Table 1. Security features of the privacy preserving techniques

Privacy preserving techniques comparison



Certification authority

Secret sharing4 ZK proof 6

Homomorphic Cryptosystem7 Third trusted party 8

Blind signature9 User centric privacy10

Encryption Encryption BLS short signature11 Timestamp, nonce, MAC, digital signature Double encryption Encryption, HMAC

Encryption Encryption end-to-end encryption Encryption, MAC

Double encryption Encryption

No No No Yes

No Yes

Table 2. Performance of the privacy preserving techniques

Privacy-preserving Computational Overhead Scalability

techniques comparison costs/delay

Secret sharing 4 N/A N/A Yes

ZK proof6 Expensive costs N/A No (Smart Meter: prover, the

Homomorphic Cryptosystem7 company server: verifier)

Not expensive Low overhead N/A

Third trusted party8 long setup time N/A N/A

Blind signature9 N/A Depends on N/A

User centric privacy10 power usage

HAM signature 20 bytes (8%)/ N/A

verification delay: request message


4. Conclusion

Privacy in smart metering systems has been a serious concern to the different involved parties in the Smart Grid,

mainly end-users. Special analysis of data issued from smart meters may reveal information about life patterns of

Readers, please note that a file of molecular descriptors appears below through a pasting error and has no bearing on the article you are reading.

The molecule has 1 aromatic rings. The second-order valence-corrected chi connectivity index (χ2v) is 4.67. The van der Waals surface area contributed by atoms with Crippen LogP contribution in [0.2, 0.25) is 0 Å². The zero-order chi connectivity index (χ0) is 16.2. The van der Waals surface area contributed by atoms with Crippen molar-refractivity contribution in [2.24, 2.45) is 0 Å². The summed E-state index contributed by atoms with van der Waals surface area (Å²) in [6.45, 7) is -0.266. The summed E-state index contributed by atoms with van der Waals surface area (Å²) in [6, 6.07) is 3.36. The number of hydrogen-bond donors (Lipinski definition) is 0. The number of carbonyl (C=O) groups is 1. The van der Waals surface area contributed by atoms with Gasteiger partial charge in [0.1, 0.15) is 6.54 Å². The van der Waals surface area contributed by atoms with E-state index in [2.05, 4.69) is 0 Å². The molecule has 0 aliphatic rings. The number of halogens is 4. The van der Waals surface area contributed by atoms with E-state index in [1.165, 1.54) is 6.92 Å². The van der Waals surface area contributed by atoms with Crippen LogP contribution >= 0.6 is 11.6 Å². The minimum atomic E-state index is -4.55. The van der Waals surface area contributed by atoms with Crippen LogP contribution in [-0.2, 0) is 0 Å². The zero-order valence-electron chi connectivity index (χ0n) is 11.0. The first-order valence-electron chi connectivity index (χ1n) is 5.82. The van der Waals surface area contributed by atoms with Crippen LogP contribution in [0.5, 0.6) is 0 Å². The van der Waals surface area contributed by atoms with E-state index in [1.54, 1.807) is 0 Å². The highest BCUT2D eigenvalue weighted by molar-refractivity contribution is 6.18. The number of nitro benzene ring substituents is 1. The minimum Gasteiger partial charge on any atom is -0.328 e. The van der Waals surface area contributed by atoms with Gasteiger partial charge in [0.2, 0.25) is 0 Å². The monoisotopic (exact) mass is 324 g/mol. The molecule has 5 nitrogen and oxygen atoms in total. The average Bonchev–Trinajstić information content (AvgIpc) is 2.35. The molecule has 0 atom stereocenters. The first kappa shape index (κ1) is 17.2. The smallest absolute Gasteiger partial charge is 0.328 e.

users. Therefore, it is important to establish an efficient infrastructure that adopt security strategies guaranteeing the non disclosure of users private information.

In this paper, we first recalled some concepts related to Smart Grid such as domains and security requirements.

Then we gave a special interest to the privacy concern and privacy-preserving techniques. we classified the privacy-preserving techniques into two categories on the basis of the use of aggregation: techniques using aggregation among

others to provide privacy preservation and those that don't use aggregation between the end-users and utilities. For each category we presented three techniques along with their different features. Two drawn tables summed up different security and performance features of the privacy-preserving techniques.

2 Message Authentication Code

It is worth mentioning that the existing research works, as asserted by the drawn tables, lack of in-depth performance evaluation of privacy-preserving protocols in terms of real implementation conditions. The Smart meters are devices of low computing capabilities, battery-powered and to be widely deployed. Hence, privacy preserving techniques should not exhaust meters ressources and capabilities and have to guarantee scalability of deployment. Related metrics should be carefully evaluated in order to guarantee the reliable and efficient functioning of smart meters.